Monthly Archives: March 2013

Awakening to the Truth of What Is

We live in a sort of dream world, created by our constant thinking activity. We have been doing this for so long, we have come to accept our thinking as reality, not realizing that reality is passing us by as we continue to dream. We don’t see this predicament we’re in because everyone around us is operating the same way.

In our youth, we were filled by those around us with ideas, opinions, and beliefs. Over time, we began to develop a sense of personal identity from this collection of thoughts. Since then, we have been immersed in a world that continually reinforces this mental sense of self – parents, teachers, friends, TV, movies, etc. are constantly supporting our sense of personal identity. Whenever we have the thought of “I” (which is our most frequent thought), a huge collection of other thoughts, beliefs, preferences, and fears arise from association.

As a result, we feel as if there is an actual “somebody” inside of us who is having these thoughts. But is there? Look closely. Don’t try to think about it or analyze it – just look at what is actually there inside, right now. When there is no thought activity, can you find any separate self?┬áIt is the movement of thinking itself that creates the sense of an “I”. We sustain this sense of self by keeping the movement of thought going continuously, day and night.

If you can allow the mind to become still, even for a few seconds, you will see that there is undeniably something still there. There is consciousness, there is aliveness. But there is no separate, personal self to be found.

The difficulty in this process is that, when we first attempt to look within, it is the mind that does the looking, and this cannot yield any meaningful results. We are so accustomed to focusing on the mind that, even if a rare moment of mental stillness occurs, we miss it entirely – much like when we look at a night sky and see only the stars, without being aware of all the space between those stars. Just like our attention is drawn to objects without being aware of the space that holds those objects, our attention is likewise drawn to thoughts without being aware of the silence that holds those thoughts.

When we look within, we tend to look for a “something” – but the reality of what we are is not an object to be found. It has no shape, no form, no qualities. It cannot be labeled or defined in any way. And yet, it is here right now. It is what we are, right at this very moment.

 

Meditation

True meditation is simply being present, in the here and now, completely open to all that IS. No effort. No concentration. No technique. Simply being, seeing, and allowing.

If thoughts arise, let them arise. Don’t pursue them. If emotions arise, let them arise. Don’t resist them.

Like riding a bicycle, our thoughts and emotions have momentum. When we stop pedaling the bicycle, it does not immediately come to a stop. When we stop putting energy into the mind, it will take some time to settle into stillness.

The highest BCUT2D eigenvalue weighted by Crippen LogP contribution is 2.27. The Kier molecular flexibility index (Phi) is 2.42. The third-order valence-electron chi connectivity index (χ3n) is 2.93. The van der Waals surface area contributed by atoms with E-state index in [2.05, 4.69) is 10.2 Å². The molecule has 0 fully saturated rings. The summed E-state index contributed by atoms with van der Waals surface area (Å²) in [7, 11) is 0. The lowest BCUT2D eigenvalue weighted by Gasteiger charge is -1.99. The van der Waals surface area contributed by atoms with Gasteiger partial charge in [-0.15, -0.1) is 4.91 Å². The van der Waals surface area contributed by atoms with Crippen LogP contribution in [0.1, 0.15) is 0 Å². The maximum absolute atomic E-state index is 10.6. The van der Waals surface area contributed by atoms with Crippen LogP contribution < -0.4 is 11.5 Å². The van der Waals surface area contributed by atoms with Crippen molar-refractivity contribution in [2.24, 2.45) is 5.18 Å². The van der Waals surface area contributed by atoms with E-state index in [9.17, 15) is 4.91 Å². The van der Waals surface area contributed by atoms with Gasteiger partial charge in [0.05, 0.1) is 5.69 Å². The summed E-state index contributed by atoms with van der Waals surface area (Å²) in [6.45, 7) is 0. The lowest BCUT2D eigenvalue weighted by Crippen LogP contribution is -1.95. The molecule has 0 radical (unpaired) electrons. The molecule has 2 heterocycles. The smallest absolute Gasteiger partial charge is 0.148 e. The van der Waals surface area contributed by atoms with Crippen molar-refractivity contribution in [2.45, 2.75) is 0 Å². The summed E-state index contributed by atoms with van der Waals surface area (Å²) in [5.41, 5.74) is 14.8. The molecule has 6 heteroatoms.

Awareness and acceptance is all that is needed. The rest happens naturally.

Notice the movements of thoughts. Notice the gaps when thoughts subside, which may only be for brief moments at first. Notice that there is no sense of “I” in those gaps. The “I-sense” requires thinking to exist. In the moments when thinking has stopped, even momentarily, notice that there is still presence, there is still aliveness, but there is no sense of a personal self. In the gaps between thoughts, what remains is the real truth. Without thoughts, there is no this and no that, no here and no there, no inside and no outside – no divisions of any kind.

It takes practice for this way of being to move beyond momentary glimpses and to permeate our everyday life. Be patient. Keep it simple. Don’t expect miracles. Just continue noticing the presence, the aliveness that is here, looking out through your eyes. Each moment of noticing helps to bring about a gradual transformation, and the effect is cumulative.

What We Think vs. What IS

Real truth does exist. We will never have complete and lasting fulfillment until we recognize this truth for ourselves.

On the one hand, there is what we think. On the other hand, there is what IS. What we think is not real – it is just thoughts. But we mistake our thoughts about reality for reality. Reality, or truth, is what actually IS, right now, in this moment. But we are almost never aware of what is occurring in this moment because our attention is focused in our thinking activity.

Most of our thinking is about past or future. Past and future do not exist outside of the mind. The past is only a collection of memories. The future is only an educated guess, projected based upon our past memories. Only NOW is real. Everything that is real happens in the now.

If we want to discover the ultimate truth, the truth of our own being, the truth of all existence, then we only need to shift our attention away from thinking and into the actual present moment. To recognize this truth, we need to drop all of our expectations about what we will see or experience. Drop any ideas about truth or enlightenment, and just see what is already here right now.

It is not possible to know the ultimate truth. But you can be the ultimate truth. When you rest in the present moment, in the reality of what actually IS, right now, any sense of self or separateness dissolves, and the truth shines forth naturally.

No effort will get you there. It is a letting go of all effort that is required. Stop looking for anything other than what is already here, now. Drop all expectations. Be what you already are.